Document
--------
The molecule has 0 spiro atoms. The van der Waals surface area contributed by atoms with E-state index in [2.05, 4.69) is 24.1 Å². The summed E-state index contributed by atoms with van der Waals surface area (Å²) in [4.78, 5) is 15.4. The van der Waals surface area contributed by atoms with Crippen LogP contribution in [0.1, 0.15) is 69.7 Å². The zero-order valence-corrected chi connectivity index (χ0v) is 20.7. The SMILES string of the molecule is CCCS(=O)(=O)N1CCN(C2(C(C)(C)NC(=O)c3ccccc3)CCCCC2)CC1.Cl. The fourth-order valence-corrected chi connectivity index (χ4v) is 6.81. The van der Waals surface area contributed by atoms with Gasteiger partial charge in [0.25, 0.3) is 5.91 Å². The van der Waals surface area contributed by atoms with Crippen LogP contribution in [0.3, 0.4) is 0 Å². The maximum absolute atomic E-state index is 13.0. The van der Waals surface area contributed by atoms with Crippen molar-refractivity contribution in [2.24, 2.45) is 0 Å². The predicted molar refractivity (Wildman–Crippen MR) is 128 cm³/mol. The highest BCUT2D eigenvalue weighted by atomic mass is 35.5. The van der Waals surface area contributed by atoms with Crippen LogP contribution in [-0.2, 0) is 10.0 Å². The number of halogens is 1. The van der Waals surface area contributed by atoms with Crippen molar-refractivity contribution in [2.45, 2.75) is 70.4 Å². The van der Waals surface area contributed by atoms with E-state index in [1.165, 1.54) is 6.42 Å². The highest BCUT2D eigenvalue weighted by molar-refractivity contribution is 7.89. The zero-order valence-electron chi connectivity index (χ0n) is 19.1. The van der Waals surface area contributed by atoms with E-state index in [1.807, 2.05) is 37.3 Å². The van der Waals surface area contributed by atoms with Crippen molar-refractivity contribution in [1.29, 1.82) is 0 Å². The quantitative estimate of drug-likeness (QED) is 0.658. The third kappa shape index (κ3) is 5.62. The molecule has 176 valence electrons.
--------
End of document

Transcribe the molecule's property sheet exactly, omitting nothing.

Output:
The molecule has 0 spiro atoms. The van der Waals surface area contributed by atoms with E-state index in [2.05, 4.69) is 24.1 Å². The summed E-state index contributed by atoms with van der Waals surface area (Å²) in [4.78, 5) is 15.4. The van der Waals surface area contributed by atoms with Crippen LogP contribution in [0.1, 0.15) is 69.7 Å². The zero-order valence-corrected chi connectivity index (χ0v) is 20.7. The SMILES string of the molecule is CCCS(=O)(=O)N1CCN(C2(C(C)(C)NC(=O)c3ccccc3)CCCCC2)CC1.Cl. The fourth-order valence-corrected chi connectivity index (χ4v) is 6.81. The van der Waals surface area contributed by atoms with Gasteiger partial charge in [0.25, 0.3) is 5.91 Å². The van der Waals surface area contributed by atoms with Crippen LogP contribution in [0.3, 0.4) is 0 Å². The maximum absolute atomic E-state index is 13.0. The van der Waals surface area contributed by atoms with Crippen molar-refractivity contribution in [2.24, 2.45) is 0 Å². The predicted molar refractivity (Wildman–Crippen MR) is 128 cm³/mol. The highest BCUT2D eigenvalue weighted by atomic mass is 35.5. The van der Waals surface area contributed by atoms with Crippen LogP contribution in [-0.2, 0) is 10.0 Å². The number of halogens is 1. The van der Waals surface area contributed by atoms with Crippen molar-refractivity contribution in [2.45, 2.75) is 70.4 Å². The van der Waals surface area contributed by atoms with E-state index in [1.165, 1.54) is 6.42 Å². The highest BCUT2D eigenvalue weighted by molar-refractivity contribution is 7.89. The zero-order valence-electron chi connectivity index (χ0n) is 19.1. The van der Waals surface area contributed by atoms with E-state index in [1.807, 2.05) is 37.3 Å². The van der Waals surface area contributed by atoms with Crippen molar-refractivity contribution in [1.29, 1.82) is 0 Å². The quantitative estimate of drug-likeness (QED) is 0.658. The third kappa shape index (κ3) is 5.62. The molecule has 176 valence electrons.